Playing the Mistress into the Librarian on a future turn won't yield us better results. For example, if you play the Mistress on turn three you would just end up healing back the 4 points of damage you took from the Librarian's 2 extra attacks, and you'd still be down that card. Playing it later than that would result in an even greater net loss of damage. The move here is to pass the turn.
      Another misplay cut from the same cloth as this one would be to play a Grimscale Chum into a Northshire Cleric, a Mage/Rogue/Druid Hero Power, or a Vilefin Inquisitor. In all of these scenarios, what you are signing up for is a situation where an on-board play from your opponent will put you in an unfavorable position. Wouldn't it be better to hold on to the Grimscale Chum until it can be played alongside a Gentle Megasaur, Coldlight Seer, or Rockpool Hunter? It will probably generate more damage over the course of the game if played in combination with those cards.
      To be fair, there are a number of games where playing Mistress of Mixtures into Kobold Librarian is the correct move. For example, you might be playing against a Zoolock and be in the unfortunate position of having nothing in your opening hand which can interact with the board until turn 5. In the Cubelock vs. Zoolock matchup, card advantage is far less important than extra damage from the Librarian. We should be able to find a way to win the game eventually so long as we can survive to the part of the game where we play a million Voidlords, so we should make plays that preserve our life total as much as possible. On the ladder you often won't know if your opponent is on Zoolock or Control Warlock if all they've done is play a Kobold Librarian, but the numbers will tell you that its safer to assume Cube or Control than Zoo.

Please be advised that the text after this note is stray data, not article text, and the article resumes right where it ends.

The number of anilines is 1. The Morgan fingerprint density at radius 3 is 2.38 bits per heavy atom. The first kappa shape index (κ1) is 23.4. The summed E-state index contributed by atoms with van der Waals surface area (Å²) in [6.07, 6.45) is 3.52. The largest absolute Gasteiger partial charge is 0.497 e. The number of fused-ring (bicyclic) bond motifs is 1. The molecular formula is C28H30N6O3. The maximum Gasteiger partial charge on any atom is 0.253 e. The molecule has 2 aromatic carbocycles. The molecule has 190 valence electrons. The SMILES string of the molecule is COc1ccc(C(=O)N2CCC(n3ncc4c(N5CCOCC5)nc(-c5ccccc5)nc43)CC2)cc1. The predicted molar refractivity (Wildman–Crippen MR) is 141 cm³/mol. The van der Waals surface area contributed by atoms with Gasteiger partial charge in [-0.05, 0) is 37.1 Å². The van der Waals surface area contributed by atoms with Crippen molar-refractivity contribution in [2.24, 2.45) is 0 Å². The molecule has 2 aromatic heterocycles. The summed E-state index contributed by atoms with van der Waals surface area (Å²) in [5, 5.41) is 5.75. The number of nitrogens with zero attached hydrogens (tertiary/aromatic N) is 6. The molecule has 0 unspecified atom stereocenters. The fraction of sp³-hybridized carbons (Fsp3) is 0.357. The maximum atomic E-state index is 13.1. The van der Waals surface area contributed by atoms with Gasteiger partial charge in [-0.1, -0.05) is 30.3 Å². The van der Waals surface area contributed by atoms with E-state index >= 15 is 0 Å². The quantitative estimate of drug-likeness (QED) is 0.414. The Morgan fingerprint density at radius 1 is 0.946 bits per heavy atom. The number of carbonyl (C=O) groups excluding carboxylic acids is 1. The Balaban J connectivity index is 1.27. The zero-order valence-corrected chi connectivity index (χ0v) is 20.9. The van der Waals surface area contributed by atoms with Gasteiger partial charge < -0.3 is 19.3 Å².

Why do players make this mistake?
      Your role in the matchup is key to understanding whether or not you should play to the board (and sometimes into less-than-favorable trades), or to hold onto your minions and play for card advantage. In the Cubelock vs. Cubelock matchup, the game is way more likely to come down to card advantage than chip damage. The Mistress of Mixtures might not seem like an important resource, but it has value as a 2 health minion for Defile clears and is an extra card in hand to cheapen the cost of Mountain Giant. This is to say nothing of how rewarded you get for holding on to that Mistress if you topdeck a Mortal Coil for the Librarian in the next few turns. That said, I don't think the reason I see this misplay so often is because my opponent's don't understand their roles in matchups. I think they happen because players go on auto pilot use bad early game heuristics. Having made this mistake on numerous occasions, I know from firsthand experience how easy it is to fall into the trap of thinking "it's good to play to the board early" or "I should be using all of my Mana", and plop down a 1 drop on turn one without hesitation.